Identity in Pre-Annexation Crimea
This section argues for a nuanced understanding of identification in Crimea. It demonstrates the fractures existing in notions of identifying as Russian, and identifying with Russia, by forming conceptual inductively derived identification categories that shows areas of agreement between respondents (within categories) and areas of disagreement (across categories):
Discriminated Russians (n=9) emphasized a strong Russian identification but also how they felt threatened by the Ukrainian state
Ethnic Russians (n=18) identified primarily as Russian but this was expressed without feeling discriminated
Political Ukrainians (n=15) identified primarily as citizens of Ukraine, regardless of ethnic identification
Crimeans (n=5) identified primarily regionally and inter-ethnically, identifying as between Ukrainian and Russian
Ethnic Ukrainians (n=6) identified ethnically and linguistically as Ukrainian
These categories are discussed in greater detail elsewhere (Knott 2015b), and are used here to introduce the inductively-derived categories to show that the notion of Crimea as a cohesively ethnically Russian peninsula should be problematized. These categories are then applied, in the following section, to territorial aspirations to unpack the association between territorial aspirations and identification.
The category of Discriminated Russians was comprised by those who identified most strongly as ethnically Russian and, as a counterpoint, were anti-Ukrainian, identifying themselves primarily in terms of they felt victimized and discriminated by the state Ukraine had become after 1991. Many of these respondents were affiliated with local Russian and Compatriot organizations based in Simferopol, such as Russkaia Obshchina Kryma (Russian Community of Crimea, hereafter ROC) and its political affiliate, Russkoe Edinstvo (Russian Unity, hereafter RE), organizations that were key in supporting, if not facilitating Crimea’s annexation in 2014.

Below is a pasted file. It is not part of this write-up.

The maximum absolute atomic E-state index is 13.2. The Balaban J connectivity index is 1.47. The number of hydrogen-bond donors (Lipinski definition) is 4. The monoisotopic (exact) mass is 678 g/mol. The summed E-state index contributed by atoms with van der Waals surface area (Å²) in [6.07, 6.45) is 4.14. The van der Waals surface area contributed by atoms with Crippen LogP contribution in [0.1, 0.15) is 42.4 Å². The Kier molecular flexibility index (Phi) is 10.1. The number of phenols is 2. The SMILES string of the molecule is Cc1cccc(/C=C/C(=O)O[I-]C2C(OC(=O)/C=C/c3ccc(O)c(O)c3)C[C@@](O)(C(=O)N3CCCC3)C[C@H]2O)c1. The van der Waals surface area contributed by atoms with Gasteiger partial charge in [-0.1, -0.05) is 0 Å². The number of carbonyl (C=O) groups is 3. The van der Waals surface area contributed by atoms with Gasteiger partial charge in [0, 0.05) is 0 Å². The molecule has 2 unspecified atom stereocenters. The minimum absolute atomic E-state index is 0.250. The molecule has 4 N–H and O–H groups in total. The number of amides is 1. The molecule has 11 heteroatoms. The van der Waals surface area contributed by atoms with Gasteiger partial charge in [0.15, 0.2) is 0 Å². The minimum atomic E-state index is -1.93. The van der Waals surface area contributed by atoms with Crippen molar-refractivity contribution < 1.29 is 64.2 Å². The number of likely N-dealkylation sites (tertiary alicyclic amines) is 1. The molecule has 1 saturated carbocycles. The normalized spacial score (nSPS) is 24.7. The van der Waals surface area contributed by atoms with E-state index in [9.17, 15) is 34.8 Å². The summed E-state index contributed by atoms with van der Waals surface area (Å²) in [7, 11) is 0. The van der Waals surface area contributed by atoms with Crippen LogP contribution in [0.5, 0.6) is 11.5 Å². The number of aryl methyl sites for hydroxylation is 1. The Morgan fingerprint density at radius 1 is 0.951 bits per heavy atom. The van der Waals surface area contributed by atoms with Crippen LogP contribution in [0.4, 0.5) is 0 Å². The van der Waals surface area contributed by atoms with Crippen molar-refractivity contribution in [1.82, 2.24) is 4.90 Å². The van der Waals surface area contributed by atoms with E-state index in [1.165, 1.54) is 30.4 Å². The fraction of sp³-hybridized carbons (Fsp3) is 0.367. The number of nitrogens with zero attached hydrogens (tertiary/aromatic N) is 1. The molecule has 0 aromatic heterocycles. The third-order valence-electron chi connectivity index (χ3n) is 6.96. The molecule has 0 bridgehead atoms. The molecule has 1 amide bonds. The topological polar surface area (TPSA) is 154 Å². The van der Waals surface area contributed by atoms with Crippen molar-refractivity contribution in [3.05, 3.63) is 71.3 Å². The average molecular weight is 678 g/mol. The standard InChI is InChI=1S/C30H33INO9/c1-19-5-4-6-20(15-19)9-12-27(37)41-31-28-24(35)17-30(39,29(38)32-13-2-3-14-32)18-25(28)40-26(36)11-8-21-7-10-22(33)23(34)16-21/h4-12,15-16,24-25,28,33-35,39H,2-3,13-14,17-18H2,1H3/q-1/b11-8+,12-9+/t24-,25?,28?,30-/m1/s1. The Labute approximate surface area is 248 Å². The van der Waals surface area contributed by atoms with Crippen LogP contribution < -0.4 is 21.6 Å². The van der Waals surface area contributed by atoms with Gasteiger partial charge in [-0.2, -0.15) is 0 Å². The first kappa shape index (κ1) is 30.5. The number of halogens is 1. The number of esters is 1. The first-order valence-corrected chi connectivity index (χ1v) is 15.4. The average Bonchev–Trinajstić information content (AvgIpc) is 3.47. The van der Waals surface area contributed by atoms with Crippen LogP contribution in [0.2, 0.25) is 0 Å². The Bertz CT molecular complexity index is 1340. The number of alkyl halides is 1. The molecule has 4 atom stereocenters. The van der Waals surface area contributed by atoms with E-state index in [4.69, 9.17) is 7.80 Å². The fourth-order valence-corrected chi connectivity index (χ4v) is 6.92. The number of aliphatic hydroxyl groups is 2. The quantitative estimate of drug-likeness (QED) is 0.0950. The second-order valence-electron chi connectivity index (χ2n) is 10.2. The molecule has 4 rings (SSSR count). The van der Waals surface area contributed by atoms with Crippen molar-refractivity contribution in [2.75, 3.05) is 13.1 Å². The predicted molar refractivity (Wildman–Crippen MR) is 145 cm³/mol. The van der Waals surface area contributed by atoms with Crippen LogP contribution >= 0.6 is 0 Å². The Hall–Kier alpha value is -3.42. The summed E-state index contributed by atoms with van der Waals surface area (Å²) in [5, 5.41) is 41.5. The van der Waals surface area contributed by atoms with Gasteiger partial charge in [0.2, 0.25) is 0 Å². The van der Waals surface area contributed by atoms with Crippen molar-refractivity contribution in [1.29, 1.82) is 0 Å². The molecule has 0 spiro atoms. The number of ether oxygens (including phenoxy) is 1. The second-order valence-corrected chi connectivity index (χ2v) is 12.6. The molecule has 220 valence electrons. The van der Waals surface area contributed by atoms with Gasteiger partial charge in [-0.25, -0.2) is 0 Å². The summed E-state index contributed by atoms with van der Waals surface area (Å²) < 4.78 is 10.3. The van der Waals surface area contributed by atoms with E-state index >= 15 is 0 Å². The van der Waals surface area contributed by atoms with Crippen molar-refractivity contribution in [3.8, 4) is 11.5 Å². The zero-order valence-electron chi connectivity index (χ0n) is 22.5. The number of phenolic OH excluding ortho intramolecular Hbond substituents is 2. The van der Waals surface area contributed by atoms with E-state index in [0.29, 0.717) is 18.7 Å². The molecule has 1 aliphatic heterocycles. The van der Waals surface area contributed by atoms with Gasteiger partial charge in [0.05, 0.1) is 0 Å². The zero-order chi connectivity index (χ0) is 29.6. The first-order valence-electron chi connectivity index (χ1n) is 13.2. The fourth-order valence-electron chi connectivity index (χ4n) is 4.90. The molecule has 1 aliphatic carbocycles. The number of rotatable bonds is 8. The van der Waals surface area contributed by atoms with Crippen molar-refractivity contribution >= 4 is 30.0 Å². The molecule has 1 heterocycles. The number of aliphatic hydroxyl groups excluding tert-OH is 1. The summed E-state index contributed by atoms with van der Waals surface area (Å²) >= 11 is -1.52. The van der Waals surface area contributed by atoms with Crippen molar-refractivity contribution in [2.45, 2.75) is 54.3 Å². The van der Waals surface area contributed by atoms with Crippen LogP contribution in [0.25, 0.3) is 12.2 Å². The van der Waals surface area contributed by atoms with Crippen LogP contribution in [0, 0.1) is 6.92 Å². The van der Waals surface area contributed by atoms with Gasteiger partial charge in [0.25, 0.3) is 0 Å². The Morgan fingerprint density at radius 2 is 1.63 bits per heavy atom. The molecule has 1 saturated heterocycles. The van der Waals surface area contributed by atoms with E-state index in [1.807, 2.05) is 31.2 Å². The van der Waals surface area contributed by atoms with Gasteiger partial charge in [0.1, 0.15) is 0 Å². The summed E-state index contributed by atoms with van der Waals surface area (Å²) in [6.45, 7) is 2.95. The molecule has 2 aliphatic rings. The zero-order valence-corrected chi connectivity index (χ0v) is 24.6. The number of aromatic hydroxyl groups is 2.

The defining characteristic of this category was both their strong identification as Russian and with Russia, where Crimea was a legitimate part of Russia as a “Russian cultural enclave” [C-19a, C-48a, C-48b], and as victims of Ukraine’s “forced” policy of Ukrainization (Ukrainizatsia) which they believed was designed to “assimilate Russians” [C-25, C-24] and to erase Russian perspectives and the Russian language from Crimea and the rest of Ukraine. As such, Discriminated Russians lacked attachments to Ukraine, feeling as an unwanted “stepchild” in Ukraine which was “against me as a citizen” [C-24].
While Ethnic Russians, identifying primarily as ethnically Russian, saw Russia as their cultural homeland, they felt less culturally threatened by the Ukrainian state than Discriminated Russians and were more easily able to reconcile being ethnically Russian with residing in Ukraine. Culturally, Ethnic Russians identified being Russian and Russian culture as “native” [C-14b, C-15, C-34], and organic because “every culture is transmitted through blood and mother’s milk”, where being ethnically Russian was not a choice because “I think in Russian so I am Russian” [C-21, C-3, C-22]. Crimea too was, historically, “Russian land” and a “Russian enclave” [C-8, C-9, C-14b, C-53] and remained their “big motherland” and “historical motherland” while Crimea was their “small motherland” [C-3, C-15, C-34, C-53]. However this was mitigated by less favorable attitudes to Russia as a political entity, because Russia did not “understand” Crimea: Putin merely wanted to undermine and disrespect Ukrainian politicians [C-22]. Equally, C-22 explained that Ukraine did not understand that identifying as Russian and speaking Russian was not analogous to being a “patriot of Putin” [C-22].